George Clooney, who starred with Mac in 2001's casino caper Ocean's Eleven and its two sequels, says, "The world just got a little less funny. He will be missed dearly."
Said fellow Ocean's colleague Brad Pitt, "I lament the loss of a ferociously funny and hardcore family man. My thoughts are with Rhonda and their family. Bernie Mac, you are already missed."
Mac, who died at Chicago hospital of complications from pneumonia, will be seen this fall in the comedy feature Soul Men opposite pal Samuel L. Jackson, who says, "It goes without saying that Bernie was one of the preeminent comedians of our generation."
The actor added, "He was also an attentive husband, a great father and loving grandfather. I feel blessed to have shared years of friendship with Bernie Mac, and I'm honored to have finally co-starred with him in what I consider to be his finest cinematic acting achievement.
"My sincere prayer is that his family will be comforted by the warmth of love from all of us who knew and respected this man."
George Lopez, Luke Wilson RememberTo fellow comedian George Lopez, "He was one of those comics that was unique because of his approach, his look, his voice [and] the content of his material."
Admitting that at times Mac's material might have sounded a little rough, especially to the ears of younger people, Lopez, during the press junket for Henry Poole Is Here, told PEOPLE, "Bernie fell into that category of people who were inherently different like when you saw them, you knew they were different and when they spoke, you knew they were different ."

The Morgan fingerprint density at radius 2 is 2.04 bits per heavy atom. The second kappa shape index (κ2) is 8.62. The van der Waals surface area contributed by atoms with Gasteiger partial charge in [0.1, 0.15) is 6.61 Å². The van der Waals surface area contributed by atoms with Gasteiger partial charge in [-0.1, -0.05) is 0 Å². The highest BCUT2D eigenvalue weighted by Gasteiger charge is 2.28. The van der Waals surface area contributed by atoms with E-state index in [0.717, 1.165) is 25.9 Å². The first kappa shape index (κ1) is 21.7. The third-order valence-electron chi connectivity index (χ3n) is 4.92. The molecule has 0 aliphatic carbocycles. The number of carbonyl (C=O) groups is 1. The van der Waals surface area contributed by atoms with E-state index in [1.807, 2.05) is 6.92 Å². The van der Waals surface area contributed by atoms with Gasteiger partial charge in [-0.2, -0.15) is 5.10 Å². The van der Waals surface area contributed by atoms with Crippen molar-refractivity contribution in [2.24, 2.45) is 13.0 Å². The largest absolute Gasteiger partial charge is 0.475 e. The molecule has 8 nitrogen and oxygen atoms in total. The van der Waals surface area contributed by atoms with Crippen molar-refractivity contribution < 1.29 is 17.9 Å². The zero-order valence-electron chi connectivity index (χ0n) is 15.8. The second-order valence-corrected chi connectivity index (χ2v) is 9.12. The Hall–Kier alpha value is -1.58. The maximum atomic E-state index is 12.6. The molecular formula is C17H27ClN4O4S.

Admiring Mac's gifts, Lopez also said, "As comics, we're all brothers. and I’ll miss him a lot. He was a good friend of mine."
Henry Poole star Luke Wilson, Mac's costar in Charlie’s Angels: Full Throttle, told PEOPLE, "He couldn't have been a nicer guy. He just seemed like a real family man and just a nice guy on the set, just very kind of normal guy."
Actress-comedienne Niecy Nash, who played Mac's sister on The Bernie Mac Show, recalls his knack for making fellow actors feel at home on the set.
"When I showed up to work, he said something to me that had never been said to me on a set before," she says. "He said, 'Baby girl, the script here is not the Bible. Do you, and I'll follow. I got mine, you get yours.' When he said that, I knew everything was going to be all right. I was happy to have the freedom to make up some funny with him. It was simply delicious."
Adds Nash, "My working experiences with Bernie were so amazing, that from that point on, I wouldn't have cared if he called me in the middle of the night to come and be in a scene where I didn't have anything to do but sit in the background and eat cereal. I would've just done it because I loved him like that."